Alcoholics Anonymous, pages 83-84
The strange thing about the promises is that you don’t realize how great these things are until you have them and that you get tons more stuff that isn’t even included here. Like you enjoy the holidays more. What’s up with that? And appreciate your family more. Who knew?
i used up all my old friends. i got invited to their parties and made an ass out of myself so badly that i embarrassed them more than me.
It didn’t take long before they stopped inviting me and i only knew about their parties when they reveled in them on Monday mornings.
Even though they’re less afraid of me in my sobriety, the invites are only for those partiers who party and it’s certainly better that way.
i was invited to a party today though. One of the guys in AA had a get together at his place for Christmas. It wasn’t the kind of party that ravaged me in the past.
It was one where i belonged.
i’m not perfect.
i just wanted to throw that up there for anyone who wondered. Meaning, i’m sure no one wondered if i was perfect or not, but one or two of you may have wondered if i thought i was. Which i don’t. Yes, i enjoy writing about my breakthroughs and my progress on these pages, but that doesn’t mean i consider i’ve left all my defaults behind.
Case in point, i took the above picture yesterday afternoon at work. It’s a rubber trash can filled with ice and loaded up with champagne for the annual Office Christmas Party (not to be confused with the weekly Office Cocktail Party which is a whole ‘nother can of rums better left unopened).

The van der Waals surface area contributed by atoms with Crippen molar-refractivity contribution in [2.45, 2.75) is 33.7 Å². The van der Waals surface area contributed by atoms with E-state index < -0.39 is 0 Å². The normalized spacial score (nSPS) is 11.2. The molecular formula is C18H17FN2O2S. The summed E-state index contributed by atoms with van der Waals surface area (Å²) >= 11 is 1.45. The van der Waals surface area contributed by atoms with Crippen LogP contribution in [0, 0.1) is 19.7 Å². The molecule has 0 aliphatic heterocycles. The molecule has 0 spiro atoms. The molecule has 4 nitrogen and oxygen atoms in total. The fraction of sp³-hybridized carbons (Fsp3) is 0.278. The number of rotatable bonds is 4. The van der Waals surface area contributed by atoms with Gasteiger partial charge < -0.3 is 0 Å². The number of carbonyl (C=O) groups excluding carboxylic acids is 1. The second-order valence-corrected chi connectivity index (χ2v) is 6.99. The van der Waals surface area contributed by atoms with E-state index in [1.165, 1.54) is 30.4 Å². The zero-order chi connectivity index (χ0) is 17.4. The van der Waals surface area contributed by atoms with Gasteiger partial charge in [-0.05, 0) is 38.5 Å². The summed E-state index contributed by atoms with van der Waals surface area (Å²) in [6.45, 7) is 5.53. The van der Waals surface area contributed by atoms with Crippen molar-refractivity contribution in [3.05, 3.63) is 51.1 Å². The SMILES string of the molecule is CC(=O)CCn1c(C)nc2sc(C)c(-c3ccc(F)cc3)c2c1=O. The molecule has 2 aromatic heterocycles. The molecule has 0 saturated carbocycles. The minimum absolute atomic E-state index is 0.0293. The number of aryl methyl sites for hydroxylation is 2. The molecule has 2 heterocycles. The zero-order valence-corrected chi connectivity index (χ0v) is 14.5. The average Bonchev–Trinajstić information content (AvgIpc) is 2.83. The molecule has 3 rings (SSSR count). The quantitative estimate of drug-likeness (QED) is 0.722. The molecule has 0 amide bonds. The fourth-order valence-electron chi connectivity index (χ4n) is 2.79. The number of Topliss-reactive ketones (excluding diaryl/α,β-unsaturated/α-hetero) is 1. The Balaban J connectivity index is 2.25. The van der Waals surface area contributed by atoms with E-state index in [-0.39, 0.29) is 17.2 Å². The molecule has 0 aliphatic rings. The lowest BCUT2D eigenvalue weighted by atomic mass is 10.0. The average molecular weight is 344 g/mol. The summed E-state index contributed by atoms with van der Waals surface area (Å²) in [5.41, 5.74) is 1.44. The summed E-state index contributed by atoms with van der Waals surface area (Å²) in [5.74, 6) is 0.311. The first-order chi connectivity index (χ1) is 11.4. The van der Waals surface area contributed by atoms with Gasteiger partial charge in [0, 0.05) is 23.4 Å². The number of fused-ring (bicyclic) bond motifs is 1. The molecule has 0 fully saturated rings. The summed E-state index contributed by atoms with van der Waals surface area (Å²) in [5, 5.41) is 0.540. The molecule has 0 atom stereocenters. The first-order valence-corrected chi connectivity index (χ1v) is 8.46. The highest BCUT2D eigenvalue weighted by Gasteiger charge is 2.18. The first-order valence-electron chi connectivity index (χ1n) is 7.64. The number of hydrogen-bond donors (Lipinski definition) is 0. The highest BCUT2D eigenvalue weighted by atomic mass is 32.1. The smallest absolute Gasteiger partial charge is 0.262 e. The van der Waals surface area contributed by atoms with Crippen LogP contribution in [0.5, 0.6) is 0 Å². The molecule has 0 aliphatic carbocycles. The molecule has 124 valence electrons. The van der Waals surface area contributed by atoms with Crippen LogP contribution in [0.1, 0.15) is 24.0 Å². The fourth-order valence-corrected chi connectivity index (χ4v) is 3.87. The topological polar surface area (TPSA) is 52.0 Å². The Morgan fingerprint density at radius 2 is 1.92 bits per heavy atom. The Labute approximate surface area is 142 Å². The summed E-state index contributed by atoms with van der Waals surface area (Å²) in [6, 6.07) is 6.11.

i blew off the party and visited an AA friend who’d landed in the hospital after a horse landed on him and broke his pelvis (that’d be my friend’s pelvis, the horse’s pelvis is doing just fine, thank you very much). When i came into work this morning, i remembered the times when i struggled into the office the morning after, desperate for a coke and a nap, ashamed to look my coworkers in the eyes, the whole time swallowing the chunky burps that kept popping up in the middle of my meetings. i felt doubly good this morning because i was mentally happy and looked good enough to draw 2 smiles from women in my commute.
So, i’m perfect, right? Nah, my arch nemesis missed a meeting this morning and when the boss called to find out where he was, he was still in bed. Yeah, i guess i felt triply good today.
One of the guys in the rooms is a pretty choleric guy. He’s got more time in than i do, but also more anger. One time, he shared that he comes to AA meetings to hear how much people are hurting and their difficulties in sobriety. It’s not so much that he doesn’t care about other people’s happiness, he actually finds it offensive.
Last week, he was with a group of guys after a meeting and i started hanging out with them. i mentioned that this is the first Christmas in 28 years that i don’t feel the need to run and hide in the bottom of an eggnog, or where i’m not curled in a ball under the Christmas tree cursing myself for being a failure and praying the holiday will, like Santa’s weighty sled, pass over me as quickly as possible while causing as little permanent damage as it can.